Boy Meets Engine

Top view of 1933 Fairbanks

Ed Brushac

Content Tools

P.O. Box 1026 Leeds, Alabama 35094

Photos by Ed Brushac

Christinas, 1975. Clarksville, Arkansas. Driving out to the in-laws for the festivities. Driving along Highway 64, I see a junkyard. Junkyards always deserve a 'look-see' for something of interest. This time it pays off. There, atop a neatly piled stack of scrap iron, are several spoked wheels of some sort. We pull in and I find the owner of the junkyard. 1 ask him what those wheels and Dig castings are. He is not sure, so I take a closer look. They look like some kind of old engine or compressor. There are two of them, and we agree on a price of $60 for the lot. Well, here I am, 500 miles from home and, as luck would have it, we are in the Honda Civic! He agrees to save them for me until I can get hack out to Arkansas with my trailer.

That is how I found a 1933 Fairbanks and a C.H.&E. of unknown vintage. Keep in mind that, at this time in my life, I knew absolutely nothing about antique engines or the hobby. All I knew was that I had found something interesting to play with.

The C.H.&E. was fairly complete, so I gave it to a friend to fix up, as he did not have machine shop facilities at his disposal. He could get his fixed up and running with little 'remanufacturing.'

Mine was an absolute basket case. I had by this time figured out that it was indeed some kind of very old engine, but still had not a clue as to what it was used for, or where to get help or parts or anything. All I knew was it was a four stroke, the fuel system was gone, and there was no timing mechanism or gearing whatsoever. Boy, this was going to take some work to make it into an engine!

The piston was stuck fast, and the valves were broken off even with the head. The babbitt bearings were also completely non-existent. On the bright side, the block was not burst, the rod was straight and the flywheels were not broken or bent. After taking the head off, I poured in some oil and let it sit for a while. Eventually, the piston was delicately removed, with the aid of a piece of oak and a fire axe! For some unexplainable reason, the piston and rings were perfect, but the cylinder bore was rusted out an eighth of an inch where the rings touched the wall. Oh well, I always wanted to sleeve an engine.

Good old NAPA auto parts. They had a sleeve that was close enough to work with. I put the block in the boring mill at work (while the boss was out of town) and bored and pressed the sleeve in place. Next, for bearings, I found some prefab brass bushings that were close to the right size and split them in half length-wise. These were held in place in the block and caps by drilling and countersinking the halves and screwing them in place with flat-head brass screws. Crude but effective! The rod got the same treatment. After that, I put the crank in a lathe and gave it a good polishing, so it would turn freely in the homemade bearings. Now, the piston would go up and down. Great, but still no cam or gears or spark ,or timing.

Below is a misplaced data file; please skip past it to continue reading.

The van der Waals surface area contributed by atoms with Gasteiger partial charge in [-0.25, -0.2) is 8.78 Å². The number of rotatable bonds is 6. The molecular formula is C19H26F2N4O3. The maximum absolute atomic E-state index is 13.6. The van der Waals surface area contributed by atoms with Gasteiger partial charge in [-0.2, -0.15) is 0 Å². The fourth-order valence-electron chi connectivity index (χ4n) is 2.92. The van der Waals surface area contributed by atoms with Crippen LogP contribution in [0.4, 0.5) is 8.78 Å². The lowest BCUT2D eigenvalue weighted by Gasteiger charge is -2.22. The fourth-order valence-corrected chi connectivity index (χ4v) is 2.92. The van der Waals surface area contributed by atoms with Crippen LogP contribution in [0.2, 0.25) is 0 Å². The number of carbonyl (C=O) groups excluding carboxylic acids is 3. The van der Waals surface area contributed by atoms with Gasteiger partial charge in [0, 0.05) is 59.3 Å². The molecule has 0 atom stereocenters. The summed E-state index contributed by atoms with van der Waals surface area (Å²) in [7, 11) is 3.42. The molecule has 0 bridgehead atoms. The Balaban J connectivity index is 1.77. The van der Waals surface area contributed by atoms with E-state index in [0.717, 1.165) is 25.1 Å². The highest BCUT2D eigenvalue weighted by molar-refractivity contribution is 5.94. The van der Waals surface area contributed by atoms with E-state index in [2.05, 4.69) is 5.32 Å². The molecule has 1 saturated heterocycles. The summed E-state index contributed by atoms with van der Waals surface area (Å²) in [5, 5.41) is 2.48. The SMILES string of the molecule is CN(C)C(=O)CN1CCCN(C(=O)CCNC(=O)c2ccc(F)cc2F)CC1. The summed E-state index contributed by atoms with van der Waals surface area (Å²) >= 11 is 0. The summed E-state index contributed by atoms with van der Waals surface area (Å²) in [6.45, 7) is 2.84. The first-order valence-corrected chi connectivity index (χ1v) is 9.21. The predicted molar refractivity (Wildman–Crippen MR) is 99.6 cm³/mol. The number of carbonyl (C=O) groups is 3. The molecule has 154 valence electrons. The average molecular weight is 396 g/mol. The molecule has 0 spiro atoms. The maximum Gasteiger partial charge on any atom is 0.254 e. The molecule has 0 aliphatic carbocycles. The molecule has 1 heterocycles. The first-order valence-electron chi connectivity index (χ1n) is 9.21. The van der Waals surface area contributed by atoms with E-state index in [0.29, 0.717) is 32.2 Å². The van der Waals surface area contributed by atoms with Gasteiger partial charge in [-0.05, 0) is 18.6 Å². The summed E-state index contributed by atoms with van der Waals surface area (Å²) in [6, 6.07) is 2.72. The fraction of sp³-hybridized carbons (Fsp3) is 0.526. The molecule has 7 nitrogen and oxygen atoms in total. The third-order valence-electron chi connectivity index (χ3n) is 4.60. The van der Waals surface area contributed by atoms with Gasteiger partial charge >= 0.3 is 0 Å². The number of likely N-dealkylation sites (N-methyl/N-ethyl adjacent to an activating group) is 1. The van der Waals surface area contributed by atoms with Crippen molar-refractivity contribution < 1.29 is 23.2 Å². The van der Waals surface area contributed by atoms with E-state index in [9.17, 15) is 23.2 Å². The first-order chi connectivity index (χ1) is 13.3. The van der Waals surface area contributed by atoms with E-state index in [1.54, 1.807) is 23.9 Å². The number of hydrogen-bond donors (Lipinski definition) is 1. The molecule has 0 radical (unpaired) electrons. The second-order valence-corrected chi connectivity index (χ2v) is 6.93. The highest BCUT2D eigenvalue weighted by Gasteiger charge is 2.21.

Thanks to the good Dr. Ferdinand Porsche and the local Volkswagen bone yard, my valve timing was taken care of. A sleeve was pressed into a VW crank gear and rebored to fit on the Fairbanks crank. One big set-screw makes it infinitely adjustable. For a cam, I sawed a section of a VW camshaft to about three inches long and turned a couple of lobes off of it to leave a stub shaft on one end. Next, a VW cam gear was bushed and sleeved to fit on a short shaft section that was turned on the other end of the remaining camshaft lobe. Next, I bored out a block of aluminum to accept the new camshaft. This was bolted to the block where the original timing mechanism must have gone. A dead Briggs and Stratton lawnmower engine gave up a lifter, and now I had gear timing.

For the spark, I took a Dremmel hand grinder and ground a hollow in the side of the cam gear. This let the rounded-off head of a quarter-inch bolt fall into the hollow to work an old set of points from my Honda. A friend gave me a T-model coil (later changed to a homemade buzz coil), and I robbed a carburetor from an old lawnmower. Hey, we're getting close! Two Chevrolet valves modified to fit the head, and a couple of old springs from the company junque pile, and I'm in business. Next, I bolt it to a piece of cross tie and fill the gas tank made from an empty propane torch bottle. A few turns of the crank, and, WOW, it really is an engine!!!

This project was completed in 1976 and, since it was our bicentennial year, my wife suggested that it be painted red, white and blue. So be it! After having many enjoyable hours over three or four years' time listening to and playing with my 'one of a kind' engine, my bubble was finally burst. On a trip through Kentucky, we accidentally happened upon the Mammoth Cave Antique Engine Show. That is where we found out that I was not the only weird person who played with old engines. What a great thing to find out.

We have now been in the old engine hobby for nearly twenty years, have had a great time at many engine shows and have met many really nice people. Thanks to a junkyard in Arkansas.